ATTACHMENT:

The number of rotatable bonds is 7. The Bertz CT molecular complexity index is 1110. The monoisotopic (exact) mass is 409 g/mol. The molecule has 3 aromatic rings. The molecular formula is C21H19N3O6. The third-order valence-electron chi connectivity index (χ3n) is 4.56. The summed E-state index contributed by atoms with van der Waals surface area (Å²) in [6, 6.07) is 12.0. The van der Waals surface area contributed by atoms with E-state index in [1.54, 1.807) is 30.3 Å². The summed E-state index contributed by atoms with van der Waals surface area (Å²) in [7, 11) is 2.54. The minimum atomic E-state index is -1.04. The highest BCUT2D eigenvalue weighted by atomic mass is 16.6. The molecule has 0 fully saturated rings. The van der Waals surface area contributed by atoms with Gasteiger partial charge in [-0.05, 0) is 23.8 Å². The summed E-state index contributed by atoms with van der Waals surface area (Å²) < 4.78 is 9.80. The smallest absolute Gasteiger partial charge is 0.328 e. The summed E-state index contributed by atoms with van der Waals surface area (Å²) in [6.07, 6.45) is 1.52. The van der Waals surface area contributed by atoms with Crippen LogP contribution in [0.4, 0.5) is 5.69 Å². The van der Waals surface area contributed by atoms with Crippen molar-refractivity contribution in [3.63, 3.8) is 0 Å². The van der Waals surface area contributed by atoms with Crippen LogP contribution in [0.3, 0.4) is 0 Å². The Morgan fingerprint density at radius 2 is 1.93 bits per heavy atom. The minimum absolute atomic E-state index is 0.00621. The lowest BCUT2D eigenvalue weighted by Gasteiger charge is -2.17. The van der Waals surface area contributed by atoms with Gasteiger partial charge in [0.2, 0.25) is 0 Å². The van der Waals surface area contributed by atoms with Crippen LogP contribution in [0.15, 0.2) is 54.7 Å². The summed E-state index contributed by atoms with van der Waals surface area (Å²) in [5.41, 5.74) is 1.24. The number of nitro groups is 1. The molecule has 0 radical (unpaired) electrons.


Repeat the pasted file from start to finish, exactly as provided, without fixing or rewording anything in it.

The number of rotatable bonds is 7. The Bertz CT molecular complexity index is 1110. The monoisotopic (exact) mass is 409 g/mol. The molecule has 3 aromatic rings. The molecular formula is C21H19N3O6. The third-order valence-electron chi connectivity index (χ3n) is 4.56. The summed E-state index contributed by atoms with van der Waals surface area (Å²) in [6, 6.07) is 12.0. The van der Waals surface area contributed by atoms with E-state index in [1.54, 1.807) is 30.3 Å². The summed E-state index contributed by atoms with van der Waals surface area (Å²) in [7, 11) is 2.54. The minimum atomic E-state index is -1.04. The highest BCUT2D eigenvalue weighted by atomic mass is 16.6. The molecule has 0 fully saturated rings. The van der Waals surface area contributed by atoms with Gasteiger partial charge in [-0.05, 0) is 23.8 Å². The summed E-state index contributed by atoms with van der Waals surface area (Å²) < 4.78 is 9.80. The smallest absolute Gasteiger partial charge is 0.328 e. The summed E-state index contributed by atoms with van der Waals surface area (Å²) in [6.07, 6.45) is 1.52. The van der Waals surface area contributed by atoms with Crippen LogP contribution in [0.4, 0.5) is 5.69 Å². The van der Waals surface area contributed by atoms with Crippen molar-refractivity contribution in [3.63, 3.8) is 0 Å². The van der Waals surface area contributed by atoms with Crippen LogP contribution in [0.3, 0.4) is 0 Å². The Morgan fingerprint density at radius 2 is 1.93 bits per heavy atom. The minimum absolute atomic E-state index is 0.00621. The lowest BCUT2D eigenvalue weighted by Gasteiger charge is -2.17. The van der Waals surface area contributed by atoms with Gasteiger partial charge in [0.2, 0.25) is 0 Å². The van der Waals surface area contributed by atoms with Crippen LogP contribution in [0.15, 0.2) is 54.7 Å². The summed E-state index contributed by atoms with van der Waals surface area (Å²) in [5.41, 5.74) is 1.24. The number of nitro groups is 1. The molecule has 0 radical (unpaired) electrons.